Yes, shake reduction needs to be turned off when using a tripod. When you can, use the 2s delay shutter release, which eliminates mirror slap, allows the camera time to settle after you press, and automatically disables SR.
Thanks , Never tought about it.

Gonna do some research and show what I learned, someday ha ha

Last edited by McDunk; 05-22-2011 at 12:06 PM.
05-22-2011, 12:03 PM   #40
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QuoteOriginally posted by McDunk Quote
When you mean 2s delay shutter you mean like, When I press the button It takes 2 seconds for the camera to take the photo ?

And when I do that it should disable the SR?
Yes, exactly. With the K-x, hit "up" on the scroll control to get into Drive Mode and select 2s. Of course you only use this mode with a tripod.
05-22-2011, 12:13 PM   #41
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Okok, So I should allmost use that on every photo I take if its not an moving target ?

And what Ive learned, Should I priotise aperture or shutter on close up photos? since the bigger aperture gives better sharpness on the picture or am I wrong now ?

Since they said that when you are taking landscape pictures you should use Tv mode and have around 16+ Aperture.
05-22-2011, 12:36 PM   #42
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QuoteOriginally posted by McDunk Quote
And what Ive learned, Should I priotise aperture or shutter on close up photos? since the bigger aperture gives better sharpness on the picture or am I wrong now ?

Since they said that when you are taking landscape pictures you should use Tv mode and have around 16+ Aperture.
Aperture is used as a creative tool. Sometimes you want to blur the background, so you use a wide aperture, but the widest aperture is never the sharpest. Depending on the lens you need to stop down from 1 to 3 stops for maximum sharpness. Have a look at the MTF numbers at Photozone for your specific lenses.

You always need to watch shutter speed. Soft photos are not pleasant to look at. Change the ISO when you aren't using a tripod and need greater sensitivity to optimize the other two.

F/16 is fine for a full-frame camera but is not generally recommended for landscapes with APS-C cameras due to loss of sharpness. I never go beyond f11 for landscapes and often prefer a wider aperture.
05-22-2011, 12:44 PM   #43
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No, I think that you may misunderstand aperture in taking Macro photos.

For macro, smaller apertures give you better sharpness and depth. Remember in Macro shooting a very short distance (1/2 inch or 1 inch for example) can make a big difference in Depth of Focus.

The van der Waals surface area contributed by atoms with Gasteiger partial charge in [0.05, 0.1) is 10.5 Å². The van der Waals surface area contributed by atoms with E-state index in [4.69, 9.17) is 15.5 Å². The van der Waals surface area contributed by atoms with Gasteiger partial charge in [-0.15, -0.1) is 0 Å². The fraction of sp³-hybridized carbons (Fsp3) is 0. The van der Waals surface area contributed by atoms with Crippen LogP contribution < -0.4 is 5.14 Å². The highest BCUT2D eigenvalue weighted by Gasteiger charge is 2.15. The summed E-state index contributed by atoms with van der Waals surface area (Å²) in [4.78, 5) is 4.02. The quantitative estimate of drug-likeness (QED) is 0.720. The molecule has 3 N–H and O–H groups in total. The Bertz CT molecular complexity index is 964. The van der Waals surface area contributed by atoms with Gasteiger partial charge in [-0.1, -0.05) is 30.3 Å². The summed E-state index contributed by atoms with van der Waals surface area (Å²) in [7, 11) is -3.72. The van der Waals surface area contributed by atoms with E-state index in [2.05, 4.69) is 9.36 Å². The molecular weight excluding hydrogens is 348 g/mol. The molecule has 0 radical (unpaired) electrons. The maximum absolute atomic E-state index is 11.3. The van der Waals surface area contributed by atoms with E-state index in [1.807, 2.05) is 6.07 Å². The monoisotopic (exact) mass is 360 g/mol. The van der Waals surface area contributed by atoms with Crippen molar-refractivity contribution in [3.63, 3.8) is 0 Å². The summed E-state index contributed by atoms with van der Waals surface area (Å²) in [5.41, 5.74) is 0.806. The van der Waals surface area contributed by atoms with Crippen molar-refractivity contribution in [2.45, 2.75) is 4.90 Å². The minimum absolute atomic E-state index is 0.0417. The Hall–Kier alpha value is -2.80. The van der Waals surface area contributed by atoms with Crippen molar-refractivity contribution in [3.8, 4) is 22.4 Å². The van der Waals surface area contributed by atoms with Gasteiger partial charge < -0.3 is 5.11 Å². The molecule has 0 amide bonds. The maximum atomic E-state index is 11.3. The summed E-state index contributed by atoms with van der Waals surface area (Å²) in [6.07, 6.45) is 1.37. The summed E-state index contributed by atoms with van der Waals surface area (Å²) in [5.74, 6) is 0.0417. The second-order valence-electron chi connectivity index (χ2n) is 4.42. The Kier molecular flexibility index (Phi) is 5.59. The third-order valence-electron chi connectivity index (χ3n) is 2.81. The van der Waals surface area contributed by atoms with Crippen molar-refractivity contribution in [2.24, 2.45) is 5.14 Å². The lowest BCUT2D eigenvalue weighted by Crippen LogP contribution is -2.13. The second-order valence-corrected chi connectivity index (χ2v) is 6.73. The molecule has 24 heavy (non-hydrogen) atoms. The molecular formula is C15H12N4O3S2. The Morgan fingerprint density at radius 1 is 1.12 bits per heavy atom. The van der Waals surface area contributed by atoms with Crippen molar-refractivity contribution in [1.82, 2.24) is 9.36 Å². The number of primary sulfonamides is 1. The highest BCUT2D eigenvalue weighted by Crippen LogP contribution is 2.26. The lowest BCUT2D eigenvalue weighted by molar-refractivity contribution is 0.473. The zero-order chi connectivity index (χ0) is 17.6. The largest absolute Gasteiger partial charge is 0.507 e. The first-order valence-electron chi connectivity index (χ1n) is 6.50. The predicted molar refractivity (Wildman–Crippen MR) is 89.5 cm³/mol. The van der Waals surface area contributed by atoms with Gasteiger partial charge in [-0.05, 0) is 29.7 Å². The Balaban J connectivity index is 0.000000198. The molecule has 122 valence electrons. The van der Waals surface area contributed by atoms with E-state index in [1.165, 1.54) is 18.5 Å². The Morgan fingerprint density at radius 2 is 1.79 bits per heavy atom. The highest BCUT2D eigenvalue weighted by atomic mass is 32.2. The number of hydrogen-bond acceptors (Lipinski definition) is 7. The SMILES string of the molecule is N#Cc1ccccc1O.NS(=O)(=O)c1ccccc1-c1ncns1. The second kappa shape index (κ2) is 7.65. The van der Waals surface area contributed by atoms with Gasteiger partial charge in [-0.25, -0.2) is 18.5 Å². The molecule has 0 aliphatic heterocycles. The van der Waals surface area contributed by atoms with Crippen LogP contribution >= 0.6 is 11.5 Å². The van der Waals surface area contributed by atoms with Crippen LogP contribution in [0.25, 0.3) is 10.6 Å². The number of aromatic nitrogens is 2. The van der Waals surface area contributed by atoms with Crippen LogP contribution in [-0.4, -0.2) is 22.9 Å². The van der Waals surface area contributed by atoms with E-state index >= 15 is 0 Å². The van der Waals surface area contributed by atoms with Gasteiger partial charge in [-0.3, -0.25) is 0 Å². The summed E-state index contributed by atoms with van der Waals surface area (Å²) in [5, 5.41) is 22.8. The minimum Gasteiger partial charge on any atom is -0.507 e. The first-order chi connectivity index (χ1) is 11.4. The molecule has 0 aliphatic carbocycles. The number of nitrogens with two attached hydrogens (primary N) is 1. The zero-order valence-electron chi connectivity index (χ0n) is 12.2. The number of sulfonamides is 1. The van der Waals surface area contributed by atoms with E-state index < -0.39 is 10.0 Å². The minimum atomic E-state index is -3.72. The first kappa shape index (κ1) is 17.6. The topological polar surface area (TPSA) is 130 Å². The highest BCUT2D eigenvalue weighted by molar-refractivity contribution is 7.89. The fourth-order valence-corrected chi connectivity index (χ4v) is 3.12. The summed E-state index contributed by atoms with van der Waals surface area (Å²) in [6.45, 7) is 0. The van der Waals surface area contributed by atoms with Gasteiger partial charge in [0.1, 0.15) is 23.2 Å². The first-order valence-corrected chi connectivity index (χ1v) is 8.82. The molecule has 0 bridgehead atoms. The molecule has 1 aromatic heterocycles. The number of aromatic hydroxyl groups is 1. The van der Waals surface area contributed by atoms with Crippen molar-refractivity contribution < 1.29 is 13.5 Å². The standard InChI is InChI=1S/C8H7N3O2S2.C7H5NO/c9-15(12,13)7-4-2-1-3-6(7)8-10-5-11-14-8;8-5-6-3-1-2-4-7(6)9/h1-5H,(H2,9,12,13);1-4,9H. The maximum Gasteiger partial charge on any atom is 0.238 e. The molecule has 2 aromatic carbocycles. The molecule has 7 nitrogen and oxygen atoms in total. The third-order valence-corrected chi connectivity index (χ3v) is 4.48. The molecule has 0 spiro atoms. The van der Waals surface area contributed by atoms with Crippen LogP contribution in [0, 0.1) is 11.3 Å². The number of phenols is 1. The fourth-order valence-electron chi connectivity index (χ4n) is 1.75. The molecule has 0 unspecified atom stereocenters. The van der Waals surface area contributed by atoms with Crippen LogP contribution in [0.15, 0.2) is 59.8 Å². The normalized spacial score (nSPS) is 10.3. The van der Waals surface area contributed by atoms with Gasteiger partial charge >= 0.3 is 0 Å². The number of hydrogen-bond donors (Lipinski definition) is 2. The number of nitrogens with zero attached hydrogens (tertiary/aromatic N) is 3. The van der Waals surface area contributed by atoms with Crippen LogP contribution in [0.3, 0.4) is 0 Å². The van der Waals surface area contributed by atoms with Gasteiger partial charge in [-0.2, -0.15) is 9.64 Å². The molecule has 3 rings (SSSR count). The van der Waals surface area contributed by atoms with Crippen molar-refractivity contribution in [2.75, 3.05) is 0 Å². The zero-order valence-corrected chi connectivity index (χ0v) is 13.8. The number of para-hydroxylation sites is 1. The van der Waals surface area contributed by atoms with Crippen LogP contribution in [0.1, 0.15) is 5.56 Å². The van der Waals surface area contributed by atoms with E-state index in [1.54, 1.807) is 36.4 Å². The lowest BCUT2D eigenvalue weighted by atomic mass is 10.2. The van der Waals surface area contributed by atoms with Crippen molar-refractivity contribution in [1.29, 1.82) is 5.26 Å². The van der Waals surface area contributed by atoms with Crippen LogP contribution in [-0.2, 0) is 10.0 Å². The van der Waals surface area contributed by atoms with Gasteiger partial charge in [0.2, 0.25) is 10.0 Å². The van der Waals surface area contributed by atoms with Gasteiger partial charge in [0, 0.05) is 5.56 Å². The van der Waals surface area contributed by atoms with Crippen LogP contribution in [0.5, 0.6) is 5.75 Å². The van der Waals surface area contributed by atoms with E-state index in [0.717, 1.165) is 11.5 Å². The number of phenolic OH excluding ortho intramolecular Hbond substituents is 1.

Note that it works in reverse, the higher the number the smaller the aperture.

F16 is a much smaller aperture than F3.6, for example.

Trust this helps you, and good luck with your shooting.
05-22-2011, 12:45 PM   #44
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QuoteOriginally posted by audiobomber Quote
Aperture is used as a creative tool. Sometimes you want to blur the background, so you use a wide aperture, but the widest aperture is never the sharpest. Depending on the lens you need to stop down from 1 to 3 stops for maximum sharpness. Have a look at the MTF numbers at Photozone for your specific lenses.

You always need to watch shutter speed. Soft photos are not pleasant to look at. Change the ISO when you aren't using a tripod and need greater sensitivity to optimize the other two.

F/16 is fine for a full-frame camera but is not generally recommended for landscapes with APS-C cameras due to loss of sharpness. I never go beyond f11 for landscapes and often prefer a wider aperture.
]Thanks for the info, but say for an example, If I need to use F11 and Im using Tv mode and I need to change the shutter speed, Do i need to change mode then to manual or ?

and about MTF that you said, It says the 35mm best around F3.2 tp 5.6 . "here's a slight increase in performance towards f/3.2 but generally the characteristic remains more or less constant between f/3.2 and f/5.6. Diffraction is starting to have a slight impact at f/8 and a little more so at f/11 but even so these settings remain perfectly usable." If I'm not wrong now, But thats what It says.
05-22-2011, 02:28 PM   #45
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QuoteOriginally posted by McDunk Quote
And what Ive learned, Should I priotise aperture or shutter on close up photos? since the bigger aperture gives better sharpness on the picture or am I wrong now ?

Since they said that when you are taking landscape pictures you should use Tv mode and have around 16+ Aperture.
It's never that simple. f/16 doesn't give you more sharpness than, say f/8 - it's actually *less* sharpness. But it does give more DOF, which is sometimes nice in landscape photos.

As for what to prioritize - aperture or shutter speed - it's up to you to figure out the best combination *for any given shot*. But the general rule of thumb is this: when handholding, if you don't get a shutter speed of close to 1 / focal_length, then you need to *either* increase ISO or aperture (meaning lower f-number) to get the shutter speed up, otherwise you'll likely get blur from camera shake and subject motion. SR helps some with the former, but can't help with the latter. But only you can decide if the penalty in terms of noise (from turning up ISO) or shallow DOF (from opening up the aperture) is worth it *to you*, *for thatparticular shot*. There is no one-size-fits-all answer.

And as for what mode to shoot in, that's also completely up to you. You can always get the exact same results in any mode; it's just a matter of hat buttons you have to push to get the results you desire. More important thn hat mode you are in is aclear notion of the results themselves. without that, *no* mode will help - just as a new lens won't.